CFRE utilizes advanced, groundbreaking technology to study the Great Lakes. Learn more about the technology used below.


Aquatic remotely operated vehicles (ROVs) and autonomous underwater vehicles (AUVs) allow exploration of new areas and collection of data in ways that previously were not available to researchers. A CFRE student and faculty are planning to use our Trident ROV to locate Lake Sturgeon in the St. Marys River and collect water quality data using sensors attached to the ROV. 

This project will help guide future efforts to capture Lake Sturgeon by identifying locations with high densities of fish, thereby increasing the efficiency of labor-intensive netting and set-lining surveys. 

Trident ROV


CFRE’s MiWaterNet is a regional network of affordable water sensors that provide real-time data on water quality and hydrology across wadeable streams throughout Northern Michigan.

Data will be available for natural resource managers and scientists to gain current information on stream and river conditions across the region and to detect changes associated with watershed management practices and climate change.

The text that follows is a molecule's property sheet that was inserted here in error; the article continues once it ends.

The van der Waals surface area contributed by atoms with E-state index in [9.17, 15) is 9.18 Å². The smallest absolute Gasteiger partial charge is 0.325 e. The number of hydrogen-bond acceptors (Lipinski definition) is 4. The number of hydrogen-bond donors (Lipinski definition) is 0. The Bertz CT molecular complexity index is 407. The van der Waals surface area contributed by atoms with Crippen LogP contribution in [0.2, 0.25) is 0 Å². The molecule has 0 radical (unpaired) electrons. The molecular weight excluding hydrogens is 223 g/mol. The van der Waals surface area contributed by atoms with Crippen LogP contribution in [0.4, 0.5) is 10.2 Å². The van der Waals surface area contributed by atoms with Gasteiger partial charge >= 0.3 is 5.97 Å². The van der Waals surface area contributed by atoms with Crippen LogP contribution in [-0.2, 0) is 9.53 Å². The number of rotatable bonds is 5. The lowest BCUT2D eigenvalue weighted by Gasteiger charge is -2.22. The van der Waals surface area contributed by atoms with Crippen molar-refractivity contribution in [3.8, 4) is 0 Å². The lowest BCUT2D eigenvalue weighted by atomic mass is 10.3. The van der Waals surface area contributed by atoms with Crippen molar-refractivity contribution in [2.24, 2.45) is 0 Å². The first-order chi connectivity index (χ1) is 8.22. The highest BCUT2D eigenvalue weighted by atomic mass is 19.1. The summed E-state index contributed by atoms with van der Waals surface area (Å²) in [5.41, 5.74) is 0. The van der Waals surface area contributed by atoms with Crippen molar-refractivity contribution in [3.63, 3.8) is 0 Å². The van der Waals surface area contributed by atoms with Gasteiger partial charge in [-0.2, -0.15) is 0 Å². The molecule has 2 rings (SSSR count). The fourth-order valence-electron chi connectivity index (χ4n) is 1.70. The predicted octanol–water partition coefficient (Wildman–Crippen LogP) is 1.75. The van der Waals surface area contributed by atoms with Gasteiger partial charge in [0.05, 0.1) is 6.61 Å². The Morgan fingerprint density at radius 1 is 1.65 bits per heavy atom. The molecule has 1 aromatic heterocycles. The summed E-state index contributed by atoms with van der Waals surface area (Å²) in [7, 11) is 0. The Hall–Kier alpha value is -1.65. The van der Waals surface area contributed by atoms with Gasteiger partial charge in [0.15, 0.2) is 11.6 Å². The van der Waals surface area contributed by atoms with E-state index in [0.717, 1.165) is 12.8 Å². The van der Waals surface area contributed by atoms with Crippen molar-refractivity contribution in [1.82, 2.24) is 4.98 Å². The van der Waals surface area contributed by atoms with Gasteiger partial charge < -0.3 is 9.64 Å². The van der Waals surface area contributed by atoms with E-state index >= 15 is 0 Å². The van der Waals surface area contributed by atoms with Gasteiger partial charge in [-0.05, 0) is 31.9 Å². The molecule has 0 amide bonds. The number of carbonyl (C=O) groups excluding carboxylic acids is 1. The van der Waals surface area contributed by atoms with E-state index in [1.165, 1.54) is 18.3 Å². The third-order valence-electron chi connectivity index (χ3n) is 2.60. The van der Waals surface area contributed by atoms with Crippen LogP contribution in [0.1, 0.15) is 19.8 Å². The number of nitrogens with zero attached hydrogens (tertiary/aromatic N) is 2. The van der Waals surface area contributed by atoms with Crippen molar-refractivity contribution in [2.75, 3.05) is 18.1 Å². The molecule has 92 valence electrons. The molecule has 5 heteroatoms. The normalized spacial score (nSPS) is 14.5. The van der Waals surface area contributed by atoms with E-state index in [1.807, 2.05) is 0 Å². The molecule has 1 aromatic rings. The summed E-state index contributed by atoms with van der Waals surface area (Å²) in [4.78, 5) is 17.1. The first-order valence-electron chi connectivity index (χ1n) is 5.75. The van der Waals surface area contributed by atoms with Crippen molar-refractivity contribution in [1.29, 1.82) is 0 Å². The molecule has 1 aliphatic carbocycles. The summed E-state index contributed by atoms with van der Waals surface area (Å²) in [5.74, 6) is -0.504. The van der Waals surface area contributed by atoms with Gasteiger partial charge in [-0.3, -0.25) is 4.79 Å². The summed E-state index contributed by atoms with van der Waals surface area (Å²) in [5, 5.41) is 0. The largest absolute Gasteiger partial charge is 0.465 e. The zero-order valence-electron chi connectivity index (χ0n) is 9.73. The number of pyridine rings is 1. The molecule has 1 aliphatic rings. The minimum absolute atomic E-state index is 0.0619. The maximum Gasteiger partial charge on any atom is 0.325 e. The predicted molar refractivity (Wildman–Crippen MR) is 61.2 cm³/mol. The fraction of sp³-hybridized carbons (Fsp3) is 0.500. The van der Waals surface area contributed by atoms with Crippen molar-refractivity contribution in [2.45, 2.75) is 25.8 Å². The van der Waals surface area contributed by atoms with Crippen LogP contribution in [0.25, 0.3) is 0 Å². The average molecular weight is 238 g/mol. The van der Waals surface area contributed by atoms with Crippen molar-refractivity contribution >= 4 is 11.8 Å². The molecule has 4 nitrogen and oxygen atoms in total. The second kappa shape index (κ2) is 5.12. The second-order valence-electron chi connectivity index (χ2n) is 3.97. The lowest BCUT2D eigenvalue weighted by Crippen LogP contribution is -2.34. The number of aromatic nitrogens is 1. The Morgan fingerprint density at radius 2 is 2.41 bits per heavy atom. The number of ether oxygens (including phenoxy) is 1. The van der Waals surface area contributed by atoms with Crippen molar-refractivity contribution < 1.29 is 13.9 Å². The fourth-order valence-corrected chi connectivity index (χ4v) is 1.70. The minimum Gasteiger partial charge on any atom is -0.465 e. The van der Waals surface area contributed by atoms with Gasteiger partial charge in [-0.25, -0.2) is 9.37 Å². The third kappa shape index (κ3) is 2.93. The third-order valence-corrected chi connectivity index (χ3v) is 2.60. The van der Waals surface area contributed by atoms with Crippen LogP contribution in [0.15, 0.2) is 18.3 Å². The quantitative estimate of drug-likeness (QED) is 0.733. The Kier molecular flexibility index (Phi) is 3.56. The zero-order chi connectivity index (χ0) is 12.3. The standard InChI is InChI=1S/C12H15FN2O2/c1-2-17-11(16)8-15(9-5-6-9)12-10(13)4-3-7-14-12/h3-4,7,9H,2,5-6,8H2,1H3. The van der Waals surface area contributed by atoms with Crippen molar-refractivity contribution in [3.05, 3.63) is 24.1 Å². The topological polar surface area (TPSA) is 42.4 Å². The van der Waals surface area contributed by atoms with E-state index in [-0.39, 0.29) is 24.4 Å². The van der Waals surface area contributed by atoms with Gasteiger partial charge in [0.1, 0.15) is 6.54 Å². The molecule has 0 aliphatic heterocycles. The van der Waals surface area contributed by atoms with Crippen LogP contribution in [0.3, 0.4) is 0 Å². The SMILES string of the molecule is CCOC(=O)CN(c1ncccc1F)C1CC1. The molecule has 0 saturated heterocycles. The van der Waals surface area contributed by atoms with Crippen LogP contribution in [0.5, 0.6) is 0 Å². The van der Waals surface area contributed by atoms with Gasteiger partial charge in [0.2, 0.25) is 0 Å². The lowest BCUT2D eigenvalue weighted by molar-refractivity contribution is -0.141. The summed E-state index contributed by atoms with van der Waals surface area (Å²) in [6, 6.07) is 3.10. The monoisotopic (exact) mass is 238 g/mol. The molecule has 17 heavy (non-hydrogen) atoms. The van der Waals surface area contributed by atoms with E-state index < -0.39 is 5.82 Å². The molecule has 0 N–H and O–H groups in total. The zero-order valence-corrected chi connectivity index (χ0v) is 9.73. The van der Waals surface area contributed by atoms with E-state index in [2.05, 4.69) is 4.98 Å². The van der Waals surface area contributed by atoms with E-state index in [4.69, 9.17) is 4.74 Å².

Water Sensor


Unmanned Surface Vehicles (USVs) enable operations and data collection on the water without the need of a human on board. Such operations include fully autonomous or remotely controlled missions.

The Wave Adaptive Modular Vessel is a 16ft long catamaran style USV that is used at CFRE to launch and deploy sensors and external systems in the water autonomously. This type of technology also enables robotics engineering research on path planning, navigation, and control, while allowing students to be trained in the art and science of unmanned maritime vehicle development.

Additional Info Here:


Hydrophones can be deployed to detect and differentiate sound underwater. Such technology allows for localization of sound sources, in addition to the detection of different mediums underwater.

The School of Engineering and Technology has developed a method to detect oil trapped beneath the ice based on reverberation time; a hydroacoustic approach that requires an impulsive sound source in conjunction with a hydrophone to detect such sound. This method was recently tested in the straits of Mackinac.